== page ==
Glasgow says yes to Big Brother

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The Independent Online
(First Edition) BIG BROTHER arrives in Glasgow this week when Britain's most advanced public surveillance system is switched on, with cameras that can detect the colour of a person's eyes from 400 yards, day or night, writes John Arlidge.

Civil liberties groups have expressed anxiety over the 24-hour spy cameras, but the new pounds 1m scheme has been welcomed by almost all Glaswegians.

From Tuesday, 32 colour, 360-degree cameras will monitor the streets of a city notorious for its violence. Pictures will be beamed into a local police station, where trained civilians will monitor them.

The scheme is the largest of its kind in Britain and Glaswegians have already voiced their support. Earlier this year, a System Three poll commissioned by CityWatch, the group co-ordinating the Glasgow programme, revealed that 95 per cent supported the plan, with only 2 per cent against it. A mere 7 per cent said it threatened their privacy.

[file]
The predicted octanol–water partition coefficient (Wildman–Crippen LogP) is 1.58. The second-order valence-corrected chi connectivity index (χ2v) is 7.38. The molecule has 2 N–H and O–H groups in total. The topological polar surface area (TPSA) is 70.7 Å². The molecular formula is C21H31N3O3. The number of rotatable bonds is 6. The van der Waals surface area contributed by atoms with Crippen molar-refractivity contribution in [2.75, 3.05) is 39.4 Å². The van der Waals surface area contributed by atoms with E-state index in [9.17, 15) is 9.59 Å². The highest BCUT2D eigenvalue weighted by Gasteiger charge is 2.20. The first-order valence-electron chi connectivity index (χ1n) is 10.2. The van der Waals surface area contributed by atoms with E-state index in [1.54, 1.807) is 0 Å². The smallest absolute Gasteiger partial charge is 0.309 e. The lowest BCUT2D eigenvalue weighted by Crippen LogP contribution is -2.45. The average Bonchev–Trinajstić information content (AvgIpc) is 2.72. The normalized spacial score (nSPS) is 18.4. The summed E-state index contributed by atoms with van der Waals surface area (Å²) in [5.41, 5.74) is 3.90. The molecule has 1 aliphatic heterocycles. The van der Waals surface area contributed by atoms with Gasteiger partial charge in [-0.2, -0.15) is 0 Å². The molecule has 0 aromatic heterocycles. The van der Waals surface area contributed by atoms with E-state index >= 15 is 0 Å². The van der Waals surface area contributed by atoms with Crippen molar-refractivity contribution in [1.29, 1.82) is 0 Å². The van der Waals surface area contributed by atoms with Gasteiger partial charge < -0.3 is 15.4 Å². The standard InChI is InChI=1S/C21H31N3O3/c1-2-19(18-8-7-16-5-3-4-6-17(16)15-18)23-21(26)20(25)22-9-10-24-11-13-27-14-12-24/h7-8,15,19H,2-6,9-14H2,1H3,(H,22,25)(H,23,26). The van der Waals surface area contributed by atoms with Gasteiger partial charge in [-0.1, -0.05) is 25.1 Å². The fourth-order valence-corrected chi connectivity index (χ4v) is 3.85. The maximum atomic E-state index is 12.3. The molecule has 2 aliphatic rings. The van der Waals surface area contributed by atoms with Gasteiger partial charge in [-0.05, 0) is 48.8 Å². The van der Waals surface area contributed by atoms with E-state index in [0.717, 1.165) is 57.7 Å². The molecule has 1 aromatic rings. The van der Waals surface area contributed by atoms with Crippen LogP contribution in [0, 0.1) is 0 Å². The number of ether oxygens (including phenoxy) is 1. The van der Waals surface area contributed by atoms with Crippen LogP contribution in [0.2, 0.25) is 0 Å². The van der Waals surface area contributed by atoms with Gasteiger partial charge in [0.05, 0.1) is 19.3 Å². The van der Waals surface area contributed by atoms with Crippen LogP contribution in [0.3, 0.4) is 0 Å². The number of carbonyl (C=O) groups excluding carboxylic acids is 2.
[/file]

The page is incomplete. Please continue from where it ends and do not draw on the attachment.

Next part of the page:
More than 50 British cities have had public spy cameras installed in the last decade, an increase which reflects a growing fear of crime.

High-profile cases like the abduction and killing of James Bulger have shown that closed circuit TV can be used to identify the culprits and have increased support for the cameras.

In the System Three poll, less than one third of people said they felt safe in Glasgow city centre at night and 66 per cent said they thought surveillance would make it safer.

In Glasgow's Scotia bar last week, Elaine Bryce, a student aged 19, backed the cameras' installation. She pointed out: 'There have been a number of muggings and attacks on people round here lately and that makes me feel vulnerable. Cameras will make people think twice before mugging or attacking someone.'

Strathclyde Police welcome the scheme as 'a vital modern tool' in the fight against crime. Superintendent Graeme Pearson, who has advised CityWatch, said: 'They enhance people's opportunites to enjoy public places. And remember, cameras can prove innocence as well as guilt.'